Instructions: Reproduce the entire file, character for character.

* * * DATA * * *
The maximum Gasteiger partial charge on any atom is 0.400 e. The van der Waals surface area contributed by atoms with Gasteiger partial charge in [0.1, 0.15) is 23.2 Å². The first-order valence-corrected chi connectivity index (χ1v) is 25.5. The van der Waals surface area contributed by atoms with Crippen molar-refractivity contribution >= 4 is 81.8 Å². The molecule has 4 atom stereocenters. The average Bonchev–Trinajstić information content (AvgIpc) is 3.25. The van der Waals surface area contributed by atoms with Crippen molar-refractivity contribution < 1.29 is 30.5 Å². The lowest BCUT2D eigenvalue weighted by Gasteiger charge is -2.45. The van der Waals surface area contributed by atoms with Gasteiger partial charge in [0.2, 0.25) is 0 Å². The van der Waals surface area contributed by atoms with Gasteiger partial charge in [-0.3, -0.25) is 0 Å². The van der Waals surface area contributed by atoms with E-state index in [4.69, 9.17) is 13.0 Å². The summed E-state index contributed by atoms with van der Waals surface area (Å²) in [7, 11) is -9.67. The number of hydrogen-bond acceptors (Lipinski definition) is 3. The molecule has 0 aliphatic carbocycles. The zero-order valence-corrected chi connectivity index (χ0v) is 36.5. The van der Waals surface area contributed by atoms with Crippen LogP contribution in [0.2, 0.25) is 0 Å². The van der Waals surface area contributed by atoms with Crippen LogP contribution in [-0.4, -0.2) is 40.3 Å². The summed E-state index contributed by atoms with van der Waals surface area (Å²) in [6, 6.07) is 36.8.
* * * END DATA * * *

The maximum Gasteiger partial charge on any atom is 0.400 e. The van der Waals surface area contributed by atoms with Gasteiger partial charge in [0.1, 0.15) is 23.2 Å². The first-order valence-corrected chi connectivity index (χ1v) is 25.5. The van der Waals surface area contributed by atoms with Crippen molar-refractivity contribution >= 4 is 81.8 Å². The molecule has 4 atom stereocenters. The average Bonchev–Trinajstić information content (AvgIpc) is 3.25. The van der Waals surface area contributed by atoms with Crippen molar-refractivity contribution < 1.29 is 30.5 Å². The lowest BCUT2D eigenvalue weighted by Gasteiger charge is -2.45. The van der Waals surface area contributed by atoms with Gasteiger partial charge in [0.2, 0.25) is 0 Å². The van der Waals surface area contributed by atoms with Gasteiger partial charge in [-0.3, -0.25) is 0 Å². The van der Waals surface area contributed by atoms with E-state index in [4.69, 9.17) is 13.0 Å². The summed E-state index contributed by atoms with van der Waals surface area (Å²) in [7, 11) is -9.67. The number of hydrogen-bond acceptors (Lipinski definition) is 3. The molecule has 0 aliphatic carbocycles. The zero-order valence-corrected chi connectivity index (χ0v) is 36.5. The van der Waals surface area contributed by atoms with Crippen LogP contribution in [0.2, 0.25) is 0 Å². The van der Waals surface area contributed by atoms with Crippen LogP contribution in [-0.4, -0.2) is 40.3 Å². The summed E-state index contributed by atoms with van der Waals surface area (Å²) in [6, 6.07) is 36.8.